are chives and as much dill (he’s going to have to battle it out with the
swallowtail butterflies, but I’ll grow it for him) and nasturtiums as I can
handle. I can have eggplants and he’ll grill them as long as he doesn’t have to
eat them, and I can knock myself out with wax and hot peppers, but no habanaros.
And no more tomatillos, which I agree with, we’re still weeding out volunteers
from last year’s single plant gone rogue. I don’t even think he’s realized that
we have ground cherries (He thinks they're tomatillos so we’ll have to wait
until harvest. to get his ruling.) And I’m allowed artichokes, but they need to
be worked into my flowerbeds if I’m not going to remember to harvest the buds.
only one summer squash or one zucchini plant allowed. I brought home two of
each and they are galloping away from us. There’s a pile on the kitchen table
that’s growing out of control, and I feel bad about giving them to the chickens.
So tonight I gave the chef a break and
made us zucchini fritters with a dill and yogurt topping from one of my torn
out recipes (and Dereyk did the dishes woo hoo!) Tomorrow I’m threatening to do
a comparison Chocolate Zucchini Cake test.
Version 1 found on the blog Mama’s
Minutia adapted from Julie of Dinner with
½ cup butter, ¼
cup canola oil, 1 ¾ cups sugar, 2 eggs, 1 teaspoon vanilla, 2 ¼ cups whole
wheat or white flour, ¾ cup cocoa, 1 teaspoon baking powder, 1 teaspoon baking
soda, ½ teaspoon salt, 1 cup sour cream, ¾ cup mini chocolate chips, 2 cups
grated, unpeeled zucchini.
Preheat oven to
325 degrees. Cream the fats
and sugar. Add the eggs and vanilla and beat well. In a separate
bowl, sift together the flour, cocoa, baking powder, baking soda, and salt. Add
the dry ingredients to the sugar mixture alternately with the sour cream. Fold
in the chocolate chips and zucchini. Pour the cake batter into a greased angel
food cake (or bundt) pan.
Bake for an hour
or until a cake tester comes out clean (though the chips will leave some
chocolate smears) and the top of the cake is cracked and boingy to the touch.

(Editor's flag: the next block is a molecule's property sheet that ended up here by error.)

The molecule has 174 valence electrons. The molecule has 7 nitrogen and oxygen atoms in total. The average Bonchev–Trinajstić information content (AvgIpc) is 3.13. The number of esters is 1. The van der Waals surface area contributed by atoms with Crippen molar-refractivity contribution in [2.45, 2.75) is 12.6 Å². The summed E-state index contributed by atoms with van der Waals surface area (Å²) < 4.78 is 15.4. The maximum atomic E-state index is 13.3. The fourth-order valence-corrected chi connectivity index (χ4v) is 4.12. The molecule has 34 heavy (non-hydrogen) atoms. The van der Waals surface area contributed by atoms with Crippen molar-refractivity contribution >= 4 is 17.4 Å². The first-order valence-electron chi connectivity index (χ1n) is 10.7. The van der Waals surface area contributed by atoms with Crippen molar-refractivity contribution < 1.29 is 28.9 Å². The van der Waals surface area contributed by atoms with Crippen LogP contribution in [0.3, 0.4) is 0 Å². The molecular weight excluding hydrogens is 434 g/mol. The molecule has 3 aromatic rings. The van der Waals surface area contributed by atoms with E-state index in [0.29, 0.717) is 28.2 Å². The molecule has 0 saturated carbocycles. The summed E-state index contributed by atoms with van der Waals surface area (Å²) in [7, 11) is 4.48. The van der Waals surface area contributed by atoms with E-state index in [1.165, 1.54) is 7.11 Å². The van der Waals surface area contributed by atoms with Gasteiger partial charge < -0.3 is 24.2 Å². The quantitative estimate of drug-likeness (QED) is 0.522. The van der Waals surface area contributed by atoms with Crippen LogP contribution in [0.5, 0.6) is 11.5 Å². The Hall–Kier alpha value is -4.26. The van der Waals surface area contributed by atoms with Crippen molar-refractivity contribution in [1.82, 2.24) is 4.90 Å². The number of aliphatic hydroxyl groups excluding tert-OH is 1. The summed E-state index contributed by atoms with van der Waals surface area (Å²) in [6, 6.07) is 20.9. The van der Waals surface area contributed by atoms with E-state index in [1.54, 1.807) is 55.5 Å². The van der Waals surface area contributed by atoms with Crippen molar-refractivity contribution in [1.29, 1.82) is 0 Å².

While the cake is still slightly warm, invert onto a cooling rack.
Version 2 adapted from Martha Stewart
½ cup unsalted
butter, melted and cooled, 1 cup sugar, 1 large egg, 1 cup all-purpose flour, 1
cup finely grated zucchini, ¼ cup unsweetened cocoa powder (Dutch if
available), ½ cup bittersweet chocolate, chopped, or chocolate chips, 3
tablespoons non fat yogurt (Martha says sour cream), 1/2 teaspoon coarse salt,
½ teaspoon pure vanilla extract, nonstick cooking spray.
Preheat oven to
350 degrees. In a large bowl,
stir together butter, sugar, salt, and egg until combined. Add vanilla,
zucchini, and yogurt and stir until incorporated. Sift flour and cocoa powder
into bowl and stir until combined. Stir in chocolate.
Spray two mini
muffin pans with cooking spray. Fill each cup with 2 tablespoons batter. Bake
until a toothpick inserted in center of a muffin comes out clean, 15 to 17
minutes. Let muffins cool slightly in pans on wire racks before serving.
Version 3 is the King Arthur
Flour version, improved by the repressed baker on her site.
½ cup butter,
1/2 cup vegetable oil,
1 ¾ cups granulated sugar,
1 teaspoon vanilla,
teaspoon baking soda,
1/2 teaspoon baking powder,
1/2 teaspoon salt,
1/2 cup sour cream or yogurt,
2 ½ cups King Arthur Unbleached
3/4 cup, Dutch-process cocoa,
2 teaspoons espresso powder,
2 cups shredded zucchini, 1/2 cup chocolate chips.
Preheat the oven
to 325°F. Lightly coat a 9″
x 13″ pan
with baking spray.
In a large
mixing bowl, cream together the butter, oil, sugar, vanilla, baking soda,
baking powder, and salt. Beat in the eggs. Stir in the sour
cream or yogurt alternately with the flour. Then add the cocoa and espresso
powder, mixing till smooth. Finally, fold in the zucchini and ½ cup chocolate
chips. Spoon the batter
into the prepared pan.
Bake the cake for 35 – 40 minutes or until a cake tester
inserted in the center comes out clean. Remove the cake from the oven and cool
on a rack.